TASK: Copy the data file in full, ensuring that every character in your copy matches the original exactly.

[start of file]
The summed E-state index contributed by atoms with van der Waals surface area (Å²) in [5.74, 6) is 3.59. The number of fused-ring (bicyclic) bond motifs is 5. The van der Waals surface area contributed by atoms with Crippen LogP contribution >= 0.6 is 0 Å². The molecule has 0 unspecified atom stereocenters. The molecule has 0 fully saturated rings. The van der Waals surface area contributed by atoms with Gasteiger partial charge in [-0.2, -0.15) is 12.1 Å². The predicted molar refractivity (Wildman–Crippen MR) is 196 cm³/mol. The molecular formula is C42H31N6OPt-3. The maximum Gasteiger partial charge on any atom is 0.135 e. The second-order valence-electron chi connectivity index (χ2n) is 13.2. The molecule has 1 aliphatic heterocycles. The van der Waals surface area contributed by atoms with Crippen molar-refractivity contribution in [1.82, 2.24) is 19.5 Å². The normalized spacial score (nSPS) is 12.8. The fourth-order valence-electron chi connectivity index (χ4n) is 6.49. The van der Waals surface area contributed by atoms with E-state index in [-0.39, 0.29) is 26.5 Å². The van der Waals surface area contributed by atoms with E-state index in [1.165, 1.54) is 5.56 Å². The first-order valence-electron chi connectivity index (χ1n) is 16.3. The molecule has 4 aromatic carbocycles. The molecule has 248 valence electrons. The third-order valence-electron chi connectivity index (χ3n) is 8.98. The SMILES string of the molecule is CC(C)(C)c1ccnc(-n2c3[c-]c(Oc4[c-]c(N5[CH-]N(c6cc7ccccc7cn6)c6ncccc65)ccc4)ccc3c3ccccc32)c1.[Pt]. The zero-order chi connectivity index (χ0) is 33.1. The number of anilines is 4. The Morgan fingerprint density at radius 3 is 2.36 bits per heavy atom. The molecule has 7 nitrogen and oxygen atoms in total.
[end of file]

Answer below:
The summed E-state index contributed by atoms with van der Waals surface area (Å²) in [5.74, 6) is 3.59. The number of fused-ring (bicyclic) bond motifs is 5. The van der Waals surface area contributed by atoms with Crippen LogP contribution >= 0.6 is 0 Å². The molecule has 0 unspecified atom stereocenters. The molecule has 0 fully saturated rings. The van der Waals surface area contributed by atoms with Gasteiger partial charge in [-0.2, -0.15) is 12.1 Å². The predicted molar refractivity (Wildman–Crippen MR) is 196 cm³/mol. The molecular formula is C42H31N6OPt-3. The maximum Gasteiger partial charge on any atom is 0.135 e. The second-order valence-electron chi connectivity index (χ2n) is 13.2. The molecule has 1 aliphatic heterocycles. The van der Waals surface area contributed by atoms with Crippen molar-refractivity contribution in [1.82, 2.24) is 19.5 Å². The normalized spacial score (nSPS) is 12.8. The fourth-order valence-electron chi connectivity index (χ4n) is 6.49. The van der Waals surface area contributed by atoms with E-state index in [-0.39, 0.29) is 26.5 Å². The van der Waals surface area contributed by atoms with E-state index in [1.165, 1.54) is 5.56 Å². The first-order valence-electron chi connectivity index (χ1n) is 16.3. The molecule has 4 aromatic carbocycles. The molecule has 248 valence electrons. The third-order valence-electron chi connectivity index (χ3n) is 8.98. The SMILES string of the molecule is CC(C)(C)c1ccnc(-n2c3[c-]c(Oc4[c-]c(N5[CH-]N(c6cc7ccccc7cn6)c6ncccc65)ccc4)ccc3c3ccccc32)c1.[Pt]. The zero-order chi connectivity index (χ0) is 33.1. The number of anilines is 4. The Morgan fingerprint density at radius 3 is 2.36 bits per heavy atom. The molecule has 7 nitrogen and oxygen atoms in total.